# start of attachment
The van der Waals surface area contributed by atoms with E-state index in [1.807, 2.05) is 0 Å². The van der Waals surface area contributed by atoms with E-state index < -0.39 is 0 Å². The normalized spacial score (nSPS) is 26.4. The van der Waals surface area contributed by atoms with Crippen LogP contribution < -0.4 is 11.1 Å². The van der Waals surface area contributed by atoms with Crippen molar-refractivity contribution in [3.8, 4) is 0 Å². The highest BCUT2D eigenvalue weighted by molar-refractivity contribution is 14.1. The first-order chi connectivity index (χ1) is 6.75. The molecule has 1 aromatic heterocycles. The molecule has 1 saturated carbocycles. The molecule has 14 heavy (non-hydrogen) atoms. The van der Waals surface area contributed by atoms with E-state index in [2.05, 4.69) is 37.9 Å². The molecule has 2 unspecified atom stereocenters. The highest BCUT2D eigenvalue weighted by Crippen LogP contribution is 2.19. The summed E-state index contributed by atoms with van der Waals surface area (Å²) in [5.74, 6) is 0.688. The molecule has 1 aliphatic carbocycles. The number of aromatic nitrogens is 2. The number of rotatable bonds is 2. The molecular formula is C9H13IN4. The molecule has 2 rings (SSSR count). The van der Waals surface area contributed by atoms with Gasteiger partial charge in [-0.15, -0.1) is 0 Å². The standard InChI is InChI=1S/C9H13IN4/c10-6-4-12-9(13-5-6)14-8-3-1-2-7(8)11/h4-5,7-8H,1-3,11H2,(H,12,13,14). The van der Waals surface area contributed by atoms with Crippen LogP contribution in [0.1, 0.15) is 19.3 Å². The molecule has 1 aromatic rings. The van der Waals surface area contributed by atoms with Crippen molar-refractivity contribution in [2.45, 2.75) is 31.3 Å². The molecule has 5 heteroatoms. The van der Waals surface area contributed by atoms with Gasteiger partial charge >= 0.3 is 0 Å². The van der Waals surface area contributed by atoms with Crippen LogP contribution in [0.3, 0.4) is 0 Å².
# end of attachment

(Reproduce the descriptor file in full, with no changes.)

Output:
The van der Waals surface area contributed by atoms with E-state index in [1.807, 2.05) is 0 Å². The van der Waals surface area contributed by atoms with E-state index < -0.39 is 0 Å². The normalized spacial score (nSPS) is 26.4. The van der Waals surface area contributed by atoms with Crippen LogP contribution < -0.4 is 11.1 Å². The van der Waals surface area contributed by atoms with Crippen molar-refractivity contribution in [3.8, 4) is 0 Å². The highest BCUT2D eigenvalue weighted by molar-refractivity contribution is 14.1. The first-order chi connectivity index (χ1) is 6.75. The molecule has 1 aromatic heterocycles. The molecule has 1 saturated carbocycles. The molecule has 14 heavy (non-hydrogen) atoms. The van der Waals surface area contributed by atoms with E-state index in [2.05, 4.69) is 37.9 Å². The molecule has 2 unspecified atom stereocenters. The highest BCUT2D eigenvalue weighted by Crippen LogP contribution is 2.19. The summed E-state index contributed by atoms with van der Waals surface area (Å²) in [5.74, 6) is 0.688. The molecule has 1 aliphatic carbocycles. The number of aromatic nitrogens is 2. The number of rotatable bonds is 2. The molecular formula is C9H13IN4. The molecule has 2 rings (SSSR count). The van der Waals surface area contributed by atoms with Gasteiger partial charge in [-0.15, -0.1) is 0 Å². The standard InChI is InChI=1S/C9H13IN4/c10-6-4-12-9(13-5-6)14-8-3-1-2-7(8)11/h4-5,7-8H,1-3,11H2,(H,12,13,14). The van der Waals surface area contributed by atoms with Crippen LogP contribution in [0.1, 0.15) is 19.3 Å². The molecule has 1 aromatic rings. The van der Waals surface area contributed by atoms with Crippen molar-refractivity contribution in [2.45, 2.75) is 31.3 Å². The molecule has 5 heteroatoms. The van der Waals surface area contributed by atoms with Gasteiger partial charge >= 0.3 is 0 Å². The van der Waals surface area contributed by atoms with Crippen LogP contribution in [0.3, 0.4) is 0 Å².